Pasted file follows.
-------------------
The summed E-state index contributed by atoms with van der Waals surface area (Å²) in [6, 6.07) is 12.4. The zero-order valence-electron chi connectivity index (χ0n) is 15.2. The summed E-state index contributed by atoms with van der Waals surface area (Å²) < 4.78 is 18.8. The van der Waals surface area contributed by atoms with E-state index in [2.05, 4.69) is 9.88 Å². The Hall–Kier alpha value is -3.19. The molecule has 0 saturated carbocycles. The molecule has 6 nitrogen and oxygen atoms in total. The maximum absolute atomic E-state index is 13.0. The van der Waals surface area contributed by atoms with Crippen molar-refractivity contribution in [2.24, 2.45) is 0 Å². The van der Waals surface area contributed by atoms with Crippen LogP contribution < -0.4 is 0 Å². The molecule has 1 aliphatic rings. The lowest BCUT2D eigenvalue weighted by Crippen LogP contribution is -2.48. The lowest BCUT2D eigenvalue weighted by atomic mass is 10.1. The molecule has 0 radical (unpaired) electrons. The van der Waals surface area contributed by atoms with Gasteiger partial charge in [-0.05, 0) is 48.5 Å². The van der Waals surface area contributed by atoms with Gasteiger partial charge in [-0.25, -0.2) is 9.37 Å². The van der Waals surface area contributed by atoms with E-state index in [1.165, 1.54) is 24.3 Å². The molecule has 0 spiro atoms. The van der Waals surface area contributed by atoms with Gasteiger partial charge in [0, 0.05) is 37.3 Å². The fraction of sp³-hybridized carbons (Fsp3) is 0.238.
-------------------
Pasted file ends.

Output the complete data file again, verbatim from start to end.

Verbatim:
The summed E-state index contributed by atoms with van der Waals surface area (Å²) in [6, 6.07) is 12.4. The zero-order valence-electron chi connectivity index (χ0n) is 15.2. The summed E-state index contributed by atoms with van der Waals surface area (Å²) < 4.78 is 18.8. The van der Waals surface area contributed by atoms with E-state index in [2.05, 4.69) is 9.88 Å². The Hall–Kier alpha value is -3.19. The molecule has 0 saturated carbocycles. The molecule has 6 nitrogen and oxygen atoms in total. The maximum absolute atomic E-state index is 13.0. The van der Waals surface area contributed by atoms with Crippen molar-refractivity contribution in [2.24, 2.45) is 0 Å². The van der Waals surface area contributed by atoms with Crippen LogP contribution < -0.4 is 0 Å². The molecule has 1 aliphatic rings. The lowest BCUT2D eigenvalue weighted by Crippen LogP contribution is -2.48. The lowest BCUT2D eigenvalue weighted by atomic mass is 10.1. The molecule has 0 radical (unpaired) electrons. The van der Waals surface area contributed by atoms with Gasteiger partial charge in [-0.05, 0) is 48.5 Å². The van der Waals surface area contributed by atoms with Gasteiger partial charge in [-0.25, -0.2) is 9.37 Å². The van der Waals surface area contributed by atoms with E-state index in [1.165, 1.54) is 24.3 Å². The molecule has 0 spiro atoms. The van der Waals surface area contributed by atoms with Gasteiger partial charge in [0, 0.05) is 37.3 Å². The fraction of sp³-hybridized carbons (Fsp3) is 0.238.